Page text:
Meet Kayibanda, a passionate kids’ entertainment expert

Julian Kayibanda’s love for kids inspired her to do more for them and in a way, show her affection. She started “The Playground” with the aim of tackling a wider gap of lack of access to ‘Learning through Play’. The mother-of-two organises kid’s parties, develops play grounds and play spaces, she also develops play materials using locally sourced materials and anything to ensure kids can play and learn. She had a chat with Donah Mbabazi.
Julian Kayibanda
Julian Kayibanda

Julian Kayibanda’s love for kids inspired her to do more for them and in a way, show her affection. She started “The Playground” with the aim of tackling a wider gap of lack of access to ‘Learning through Play’. The mother-of-two organises kid’s parties, develops play grounds and play spaces, she also develops play materials using locally sourced materials and anything to ensure kids can play and learn. She had a chat with Donah Mbabazi.

What inspired your decision to start this line of work?

 

My inspiration for this work is twofold; first, a few years ago in my professional work, I realised children, especially in the rural areas, have no access to play and learning materials. They just loiter and run around with nothing tangible to learn from or play with, it burdened me and I had to do something about it.

 

Secondly, I am a mother of two and every time I wanted to take kids out or plan a small party; I had to spend a lot of time looking for party materials and then putting everything together. With this, I figured every parent or caregiver could be going through the same hassle, I hence took this as an opportunity to step in and help parents organise great moments for their kids and families, hence ‘The Playground’ initiative.

It must be hectic as people have complicated demands sometimes, how do you pull it off?Does it get frustrating? 

 

Of course; just like any other project or business, there are hectic and stressing moments. Being a parent, however, has taught me some level of patience and so it’s fun doing it. I have kind of learned what makes kids have fun and be happy so I try to ask the parents to let me do what is best for the kids, not the parents. If it’s a kid’s party, I have to ensure kids have fun and play, not necessarily in a structured manner.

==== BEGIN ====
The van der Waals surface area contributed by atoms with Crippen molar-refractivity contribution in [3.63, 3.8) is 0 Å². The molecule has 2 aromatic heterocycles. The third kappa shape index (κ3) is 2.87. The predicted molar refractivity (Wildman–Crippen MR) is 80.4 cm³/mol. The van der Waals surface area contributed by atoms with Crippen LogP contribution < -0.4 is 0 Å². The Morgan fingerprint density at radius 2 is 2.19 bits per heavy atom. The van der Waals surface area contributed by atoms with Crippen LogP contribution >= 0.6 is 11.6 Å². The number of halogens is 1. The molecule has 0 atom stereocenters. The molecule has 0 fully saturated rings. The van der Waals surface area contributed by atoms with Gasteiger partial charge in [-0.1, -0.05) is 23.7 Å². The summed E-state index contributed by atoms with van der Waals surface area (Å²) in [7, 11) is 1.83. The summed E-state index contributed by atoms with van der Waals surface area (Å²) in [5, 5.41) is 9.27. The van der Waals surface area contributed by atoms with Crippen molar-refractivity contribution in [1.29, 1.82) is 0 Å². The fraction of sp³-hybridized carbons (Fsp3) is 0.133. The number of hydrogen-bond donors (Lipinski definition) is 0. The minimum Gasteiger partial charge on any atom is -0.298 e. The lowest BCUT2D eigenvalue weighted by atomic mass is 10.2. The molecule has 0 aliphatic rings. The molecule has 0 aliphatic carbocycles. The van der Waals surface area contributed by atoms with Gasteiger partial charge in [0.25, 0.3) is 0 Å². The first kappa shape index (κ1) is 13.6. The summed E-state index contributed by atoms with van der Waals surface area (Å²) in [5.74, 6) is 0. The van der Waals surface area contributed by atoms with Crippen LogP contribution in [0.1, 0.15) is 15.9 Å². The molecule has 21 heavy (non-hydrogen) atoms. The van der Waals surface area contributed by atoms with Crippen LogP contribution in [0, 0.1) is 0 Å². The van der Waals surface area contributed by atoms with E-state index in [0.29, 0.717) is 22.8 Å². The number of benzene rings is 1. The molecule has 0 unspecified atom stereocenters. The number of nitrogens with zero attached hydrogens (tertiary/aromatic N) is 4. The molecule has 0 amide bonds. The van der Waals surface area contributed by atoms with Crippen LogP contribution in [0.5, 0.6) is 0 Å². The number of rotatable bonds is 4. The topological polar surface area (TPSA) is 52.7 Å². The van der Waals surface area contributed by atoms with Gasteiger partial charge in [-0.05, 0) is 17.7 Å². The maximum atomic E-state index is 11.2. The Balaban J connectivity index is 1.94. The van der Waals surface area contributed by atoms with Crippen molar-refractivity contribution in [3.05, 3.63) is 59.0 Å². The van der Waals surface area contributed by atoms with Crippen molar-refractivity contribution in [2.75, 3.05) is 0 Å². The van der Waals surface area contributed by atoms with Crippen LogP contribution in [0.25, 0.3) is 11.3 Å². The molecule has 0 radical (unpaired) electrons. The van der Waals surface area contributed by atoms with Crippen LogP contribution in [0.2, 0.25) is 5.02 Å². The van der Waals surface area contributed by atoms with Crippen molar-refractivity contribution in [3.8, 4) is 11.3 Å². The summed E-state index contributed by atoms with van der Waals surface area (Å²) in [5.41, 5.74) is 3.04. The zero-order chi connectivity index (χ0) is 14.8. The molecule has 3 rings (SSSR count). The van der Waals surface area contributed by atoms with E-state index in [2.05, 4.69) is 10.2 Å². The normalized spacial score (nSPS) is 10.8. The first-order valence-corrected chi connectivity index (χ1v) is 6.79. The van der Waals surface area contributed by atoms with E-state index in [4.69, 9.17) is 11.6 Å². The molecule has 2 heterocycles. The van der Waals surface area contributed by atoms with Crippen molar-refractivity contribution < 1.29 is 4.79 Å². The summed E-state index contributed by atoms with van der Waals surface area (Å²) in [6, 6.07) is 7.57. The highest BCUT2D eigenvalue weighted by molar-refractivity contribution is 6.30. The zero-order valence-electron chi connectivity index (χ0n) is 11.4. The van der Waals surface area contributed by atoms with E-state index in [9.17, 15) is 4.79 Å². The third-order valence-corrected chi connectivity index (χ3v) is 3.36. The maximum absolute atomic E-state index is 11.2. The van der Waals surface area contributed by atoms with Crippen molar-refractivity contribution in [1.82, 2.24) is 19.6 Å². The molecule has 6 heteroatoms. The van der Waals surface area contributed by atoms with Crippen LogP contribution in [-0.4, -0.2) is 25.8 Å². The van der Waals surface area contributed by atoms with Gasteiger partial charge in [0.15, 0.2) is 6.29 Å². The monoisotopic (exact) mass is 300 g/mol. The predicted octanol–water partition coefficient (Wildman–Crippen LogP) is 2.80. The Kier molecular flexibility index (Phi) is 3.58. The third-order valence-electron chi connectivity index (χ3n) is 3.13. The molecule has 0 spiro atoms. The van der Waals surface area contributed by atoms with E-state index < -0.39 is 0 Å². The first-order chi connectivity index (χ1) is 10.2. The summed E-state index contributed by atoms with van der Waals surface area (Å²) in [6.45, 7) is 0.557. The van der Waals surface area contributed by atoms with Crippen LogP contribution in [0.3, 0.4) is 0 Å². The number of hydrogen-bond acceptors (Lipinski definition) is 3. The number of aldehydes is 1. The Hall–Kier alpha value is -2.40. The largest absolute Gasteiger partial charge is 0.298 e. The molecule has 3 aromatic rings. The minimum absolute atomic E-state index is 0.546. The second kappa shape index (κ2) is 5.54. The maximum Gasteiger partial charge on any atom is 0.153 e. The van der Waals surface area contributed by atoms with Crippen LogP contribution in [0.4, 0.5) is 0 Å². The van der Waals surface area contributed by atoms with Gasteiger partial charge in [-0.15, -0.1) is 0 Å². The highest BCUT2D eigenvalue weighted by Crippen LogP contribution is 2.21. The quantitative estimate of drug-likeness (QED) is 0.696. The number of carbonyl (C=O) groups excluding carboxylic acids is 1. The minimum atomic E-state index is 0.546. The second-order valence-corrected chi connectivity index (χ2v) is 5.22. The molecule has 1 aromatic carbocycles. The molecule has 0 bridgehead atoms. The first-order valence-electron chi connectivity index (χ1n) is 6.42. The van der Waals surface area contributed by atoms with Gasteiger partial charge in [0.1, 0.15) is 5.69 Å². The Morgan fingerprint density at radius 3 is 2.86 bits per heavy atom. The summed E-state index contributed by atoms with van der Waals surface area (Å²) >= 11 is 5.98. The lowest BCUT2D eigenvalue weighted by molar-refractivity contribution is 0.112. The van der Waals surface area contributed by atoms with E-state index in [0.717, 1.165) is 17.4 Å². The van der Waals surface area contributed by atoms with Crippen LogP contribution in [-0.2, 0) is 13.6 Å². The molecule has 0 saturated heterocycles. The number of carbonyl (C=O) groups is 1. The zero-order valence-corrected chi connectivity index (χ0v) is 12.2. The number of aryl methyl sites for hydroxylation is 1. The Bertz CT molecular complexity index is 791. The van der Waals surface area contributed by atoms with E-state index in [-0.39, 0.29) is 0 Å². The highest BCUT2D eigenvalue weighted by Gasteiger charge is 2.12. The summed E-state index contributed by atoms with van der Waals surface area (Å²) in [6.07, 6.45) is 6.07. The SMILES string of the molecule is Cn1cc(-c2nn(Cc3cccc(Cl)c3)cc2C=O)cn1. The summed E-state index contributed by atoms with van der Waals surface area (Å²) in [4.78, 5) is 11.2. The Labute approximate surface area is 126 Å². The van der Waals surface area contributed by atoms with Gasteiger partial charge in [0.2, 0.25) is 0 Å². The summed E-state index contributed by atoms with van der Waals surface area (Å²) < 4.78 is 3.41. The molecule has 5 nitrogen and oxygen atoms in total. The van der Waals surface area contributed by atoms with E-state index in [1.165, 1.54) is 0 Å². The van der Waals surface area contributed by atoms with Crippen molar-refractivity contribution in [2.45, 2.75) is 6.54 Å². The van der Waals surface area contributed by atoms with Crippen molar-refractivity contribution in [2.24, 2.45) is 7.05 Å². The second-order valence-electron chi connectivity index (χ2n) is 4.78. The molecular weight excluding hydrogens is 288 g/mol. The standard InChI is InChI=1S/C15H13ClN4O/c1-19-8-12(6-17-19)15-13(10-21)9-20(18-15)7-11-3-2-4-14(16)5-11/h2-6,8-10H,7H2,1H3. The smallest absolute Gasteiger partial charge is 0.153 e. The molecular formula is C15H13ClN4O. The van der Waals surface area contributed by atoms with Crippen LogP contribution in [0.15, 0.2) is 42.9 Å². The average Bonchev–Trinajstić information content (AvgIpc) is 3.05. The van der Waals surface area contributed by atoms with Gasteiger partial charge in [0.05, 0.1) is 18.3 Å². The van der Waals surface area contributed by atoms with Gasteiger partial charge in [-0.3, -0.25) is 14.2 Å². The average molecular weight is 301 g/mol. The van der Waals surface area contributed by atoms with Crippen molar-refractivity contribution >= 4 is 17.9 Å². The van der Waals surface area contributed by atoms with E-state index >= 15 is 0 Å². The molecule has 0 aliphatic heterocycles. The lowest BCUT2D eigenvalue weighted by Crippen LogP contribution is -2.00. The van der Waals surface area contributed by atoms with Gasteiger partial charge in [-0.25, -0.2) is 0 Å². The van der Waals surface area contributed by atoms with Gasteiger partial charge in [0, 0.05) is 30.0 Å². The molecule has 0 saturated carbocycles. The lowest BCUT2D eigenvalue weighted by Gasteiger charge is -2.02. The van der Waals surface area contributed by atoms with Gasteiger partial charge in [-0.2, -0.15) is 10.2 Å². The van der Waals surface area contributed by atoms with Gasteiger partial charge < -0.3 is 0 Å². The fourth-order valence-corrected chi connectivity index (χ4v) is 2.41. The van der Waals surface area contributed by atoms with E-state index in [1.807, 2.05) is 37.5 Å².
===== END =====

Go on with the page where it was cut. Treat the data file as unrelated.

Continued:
What are some of the party packages you offer?

I am currently focusing on children’s parties and so the packages really depend on the kids’ age ranges, space and expectations of the client. But they normally include; play materials, decoration, kids gifts, entertainment, art, music, bouncing castles, portable swimming pools, kids’ games and sometimes cakes if a client wants one in case of a birthday party.

What are some of the kids themes that parents can explore?

The kid’s party themes are usually developed along with the parents but sometimes, we give them a proposal though some parents also know exactly what they want and that’s what we go for. As an early childhood development practitioner, I also try to incorporate a “Learning through Play’ component for the kids. It’s the reason I got into this initiative in the first place and it’s always at the back of my mind.

The themes always have a fun learning moment, some of them include; ‘School is Cool’- this includes school activities like art, music etc in a cool way, ‘Cat Cake’ - if a kid loves cats, a cat cake format might be a good theme, ‘Backyard Camp’; one where kids use the back of the house to camp in a canvas and play in there. ‘Hello Kitty’ - one where everything is about kitty, the dress, the cake, the deco and all, ‘Game Theme’- one where it’s purely about games, here kids play all sorts of games, great in outdoor venues, ‘Untidy Messy’ theme- this involves kids getting as messy as they can get, great activities for this is sand boxes, paint, mud…all these among other themes.